3D Printing and the Age of Abundance
I am currently living in Toronto and every day I pass by at least a dozen homeless young people. They have no jobs and no obligations, having all their needs provided for by the streets. They are not hungry, they are not lonely, they have their guitars and their trusty four-legged companions. As far as I can tell, they are living the philosopher’s dream, while some poor schmuck passing by may be slaving away doing work he doesn’t believe in, just so he can buy more goddamn iPhone accessories.
Isn’t it absurd that the homeless are living in an age of abundance, while we are waiting in vain? It absolutely is, and like all things absurd, it rests upon a certain fallacy, one that is shared by what seems like the majority of the Western world. I believe that we are all already living in an age of abundance, and have been for quite a while. Why haven’t we realized? Because of a $467 billion dollar industry whose only job is to convince you otherwise.
The Value Of Time
I think the core of this fallacy is a warped idea about the true value of one’s time. In reality, this value has absolutely no relation to the person’s salary. To quantify the value of a person’s time by his salary is to look at him as a money-shuffling automaton. When I say time, I mean it in the most literal sense, your time on this planet as an intelligent, conscious being, making choices and shaping your destiny. Needless to say, this time is immensely, inquantifiably valuable. Once we start factoring in the true value of time, the world starts to change.
For example, the closest supermarket to my house is an enormous Loblaws, big enough to trigger a mild existential crisis. Its prices are reasonable, but if I factor in the true value of the time that I spend finding stuff and picking between dozens of varieties, it is a very, very expensive store. In fact, I simply cannot afford to shop there.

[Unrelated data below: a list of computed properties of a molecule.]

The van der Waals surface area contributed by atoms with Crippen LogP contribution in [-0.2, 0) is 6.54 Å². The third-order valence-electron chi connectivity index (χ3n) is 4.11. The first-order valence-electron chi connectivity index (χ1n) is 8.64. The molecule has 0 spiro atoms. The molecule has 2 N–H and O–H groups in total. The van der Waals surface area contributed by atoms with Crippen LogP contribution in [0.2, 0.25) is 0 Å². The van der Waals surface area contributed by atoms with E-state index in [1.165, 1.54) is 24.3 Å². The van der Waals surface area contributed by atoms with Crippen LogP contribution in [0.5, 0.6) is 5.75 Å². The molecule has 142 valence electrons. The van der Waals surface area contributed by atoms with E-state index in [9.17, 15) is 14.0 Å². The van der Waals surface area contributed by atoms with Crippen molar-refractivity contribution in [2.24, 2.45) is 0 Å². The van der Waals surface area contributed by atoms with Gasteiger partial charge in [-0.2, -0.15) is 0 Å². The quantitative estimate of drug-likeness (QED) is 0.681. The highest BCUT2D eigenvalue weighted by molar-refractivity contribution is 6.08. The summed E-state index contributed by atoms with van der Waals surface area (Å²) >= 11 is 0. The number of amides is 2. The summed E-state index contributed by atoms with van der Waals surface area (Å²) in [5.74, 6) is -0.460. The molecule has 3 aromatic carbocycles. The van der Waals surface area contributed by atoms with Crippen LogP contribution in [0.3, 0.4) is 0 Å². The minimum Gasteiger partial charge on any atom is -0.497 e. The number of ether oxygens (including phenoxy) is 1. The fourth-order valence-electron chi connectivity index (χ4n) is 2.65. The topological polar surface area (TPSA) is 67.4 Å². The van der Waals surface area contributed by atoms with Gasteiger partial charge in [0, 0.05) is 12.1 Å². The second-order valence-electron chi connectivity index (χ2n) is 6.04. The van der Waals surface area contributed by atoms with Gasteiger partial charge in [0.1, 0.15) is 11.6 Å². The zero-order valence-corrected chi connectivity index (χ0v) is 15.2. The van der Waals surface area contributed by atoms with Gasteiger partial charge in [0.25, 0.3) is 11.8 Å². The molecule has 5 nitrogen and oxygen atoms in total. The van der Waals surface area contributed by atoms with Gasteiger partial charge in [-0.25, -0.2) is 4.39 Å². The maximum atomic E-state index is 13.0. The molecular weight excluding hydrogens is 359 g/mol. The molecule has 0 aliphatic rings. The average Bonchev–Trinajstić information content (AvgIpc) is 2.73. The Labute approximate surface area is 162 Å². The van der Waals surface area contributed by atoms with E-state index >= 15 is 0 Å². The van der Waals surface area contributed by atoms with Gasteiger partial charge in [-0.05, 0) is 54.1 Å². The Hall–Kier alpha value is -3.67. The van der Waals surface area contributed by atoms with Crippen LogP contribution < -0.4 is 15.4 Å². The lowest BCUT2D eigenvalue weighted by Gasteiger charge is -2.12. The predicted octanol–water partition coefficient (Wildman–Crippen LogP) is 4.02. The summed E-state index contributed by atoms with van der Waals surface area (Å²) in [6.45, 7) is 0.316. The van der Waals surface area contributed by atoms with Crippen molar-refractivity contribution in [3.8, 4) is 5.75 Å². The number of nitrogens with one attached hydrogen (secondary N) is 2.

Considering this perspective, most consumer activity is a tremendous waste of time. I realize that this may sound like a holier-than-thou attitude, “what you’re doing is a waste of time but what I’m doing is not”. This is not my intention. I am advocating being conscious of the value of your time, not selling yourself short, and not believing the billboards that tell you otherwise.
Why I Am Excited About 3D Printing
Pretty soon 3D printers will become affordable to consumers. The consumer value of a 3D printer is tremendous. It is the ultimate consumer product. In fact, it may be the consumer product to end all consumer products.
The reason I am excited about 3D printers is my belief that they will unveil the true value of material possessions. The ease with which stuff can be created and its limitless variety will take all the noisy variables out of an otherwise simple equation.
- The cost of raw materials? Insignificant.
- The cost of the design? Insignificant.
- The brand? Worthless.
- Status symbol value? Obsolete.
So, what’s left? What’s left is time, your precious human time, ticking away as you dive into a bottomless pit of iPhone cases, finding that perfect design in a sea of lifeless novelty. 3D printers will allow us as a species to reclaim the enormous value we unwittingly sacrificed at the shrine of consumerism. It may be seen as paradoxical that this technology is being fueled by none other than consumerist pressures, but I don’t see it that way. I see it as an example of true human progress.
The internet has democratized information and 3D printing will democratize material possessions. Rich or poor, we all live in the same thingiverse and our clocks all move at the same speed.
If you are familiar with Star Trek technology, you surely know about the replicator, a 3D printer of sorts that routinely delivers the most exquisite food at the whim of its user. You would expect the crew to spend hours thinking up things to replicate, and yet they don’t. You know why? Because they are on a fucking spaceship exploring the unknown universe. You know what else? So are you.